Resources and energy, climate change, urbanisation, population growth, conservation and sustainability will be areas of focus for a new University of Queensland school.
The School of Earth and Environmental Sciences came into being on 1 January and now combines UQ’s School of Earth Sciences and the School of Geography, Planning and Environmental Management.
Professor Jonathan Aitchison, who will head the new School, said it would be an interdisciplinary powerhouse of academic expertise, developing practical solutions to big issues.
“The school will give greater breadth and depth to the study of earth and environmental sciences, greatly benefitting students, strengthening research capacity, and will provide greater disciplinary coherence and opportunity,” said Professor Aitchison, the Head of UQ’s School of Earth and Environmental Sciences.
“It makes sense to bring earth and environmental sciences together in the University.
“The new school is a recognition of the increasingly interdisciplinary nature of geological and geographical sciences, environmental management, coastal processes, urban planning and safety science.”
Professor Aitchison said UQ had a strong international reputation for excellence in earth and environmental sciences.
It ranks number 1 in Australia in life sciences in the Times Higher Education Ranking and number 12 globally, number 32 internationally in geography, and is in the world’s top 100 Earth and Marine Sciences institutions in the 2016 QS rankings by subject.
“The combined staff of the new school are recognised as experts in their fields,” Professor Aitchison said.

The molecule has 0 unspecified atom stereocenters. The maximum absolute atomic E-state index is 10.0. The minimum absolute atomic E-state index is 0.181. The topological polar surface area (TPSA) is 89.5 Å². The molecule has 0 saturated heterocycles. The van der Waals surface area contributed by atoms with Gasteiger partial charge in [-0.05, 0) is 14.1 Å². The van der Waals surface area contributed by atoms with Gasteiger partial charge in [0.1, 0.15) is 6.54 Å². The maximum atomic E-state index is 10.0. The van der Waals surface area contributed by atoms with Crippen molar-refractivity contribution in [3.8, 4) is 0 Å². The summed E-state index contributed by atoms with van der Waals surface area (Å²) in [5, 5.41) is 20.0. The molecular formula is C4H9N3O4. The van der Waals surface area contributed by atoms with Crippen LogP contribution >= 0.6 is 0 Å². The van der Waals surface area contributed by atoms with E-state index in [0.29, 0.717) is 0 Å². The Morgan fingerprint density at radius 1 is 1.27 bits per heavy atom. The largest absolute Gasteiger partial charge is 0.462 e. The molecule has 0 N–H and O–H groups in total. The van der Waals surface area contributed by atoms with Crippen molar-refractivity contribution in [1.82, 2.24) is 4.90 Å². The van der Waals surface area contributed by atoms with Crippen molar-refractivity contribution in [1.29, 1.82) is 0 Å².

“They conduct pure and applied research with strong links to our industry, government and university partners who have provided excellent support over many years.
“In addition, our people have a strong reputation for quality teaching of undergraduate and postgraduate students in all discipline areas across the new school.”
Professor Aitchison said integrated teams of earth scientists, physical and social scientists, environmental management specialists, health and safety experts, and urban planners would work together to generate new knowledge and opportunities for further discovery.
Current collaborative research projects and consulting pieces would continue as usual and new projects would begin as funding and support becomes available.
“By providing a new academic structure for these related disciplines we will provide opportunities to improve end-to-end delivery of services and research outcomes,” he said.
“This benefits industries, government, university partners, and communities, and continues availability of state-of-the-art facilities for industry and research project work.”
Professor Aitchison is a geologist and an expert in plate tectonics, palaeontology and geo-microbiology.